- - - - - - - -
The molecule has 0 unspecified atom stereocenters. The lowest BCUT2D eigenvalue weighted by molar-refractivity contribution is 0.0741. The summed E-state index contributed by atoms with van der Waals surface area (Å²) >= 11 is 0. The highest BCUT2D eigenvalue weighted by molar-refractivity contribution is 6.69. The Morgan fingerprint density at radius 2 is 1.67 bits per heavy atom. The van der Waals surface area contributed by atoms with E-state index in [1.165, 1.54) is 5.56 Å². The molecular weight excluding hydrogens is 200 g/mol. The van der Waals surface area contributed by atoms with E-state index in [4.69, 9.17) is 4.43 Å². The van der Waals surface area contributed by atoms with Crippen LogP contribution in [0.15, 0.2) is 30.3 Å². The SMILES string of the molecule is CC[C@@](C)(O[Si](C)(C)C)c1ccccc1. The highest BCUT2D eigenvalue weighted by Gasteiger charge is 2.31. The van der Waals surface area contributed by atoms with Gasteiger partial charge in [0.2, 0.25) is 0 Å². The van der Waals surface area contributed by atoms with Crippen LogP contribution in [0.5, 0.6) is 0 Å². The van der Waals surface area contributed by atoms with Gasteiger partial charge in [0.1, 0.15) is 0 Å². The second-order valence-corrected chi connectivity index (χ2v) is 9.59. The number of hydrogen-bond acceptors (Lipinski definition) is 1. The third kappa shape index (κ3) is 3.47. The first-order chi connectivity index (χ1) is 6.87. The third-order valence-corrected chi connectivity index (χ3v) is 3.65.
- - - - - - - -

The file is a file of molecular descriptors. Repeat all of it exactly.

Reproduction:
The molecule has 0 unspecified atom stereocenters. The lowest BCUT2D eigenvalue weighted by molar-refractivity contribution is 0.0741. The summed E-state index contributed by atoms with van der Waals surface area (Å²) >= 11 is 0. The highest BCUT2D eigenvalue weighted by molar-refractivity contribution is 6.69. The Morgan fingerprint density at radius 2 is 1.67 bits per heavy atom. The van der Waals surface area contributed by atoms with E-state index in [1.165, 1.54) is 5.56 Å². The molecular weight excluding hydrogens is 200 g/mol. The van der Waals surface area contributed by atoms with E-state index in [4.69, 9.17) is 4.43 Å². The van der Waals surface area contributed by atoms with Crippen LogP contribution in [0.15, 0.2) is 30.3 Å². The SMILES string of the molecule is CC[C@@](C)(O[Si](C)(C)C)c1ccccc1. The highest BCUT2D eigenvalue weighted by Gasteiger charge is 2.31. The van der Waals surface area contributed by atoms with Gasteiger partial charge in [0.2, 0.25) is 0 Å². The van der Waals surface area contributed by atoms with Crippen LogP contribution in [0.5, 0.6) is 0 Å². The van der Waals surface area contributed by atoms with Gasteiger partial charge in [0.1, 0.15) is 0 Å². The second-order valence-corrected chi connectivity index (χ2v) is 9.59. The number of hydrogen-bond acceptors (Lipinski definition) is 1. The third kappa shape index (κ3) is 3.47. The first-order chi connectivity index (χ1) is 6.87. The third-order valence-corrected chi connectivity index (χ3v) is 3.65.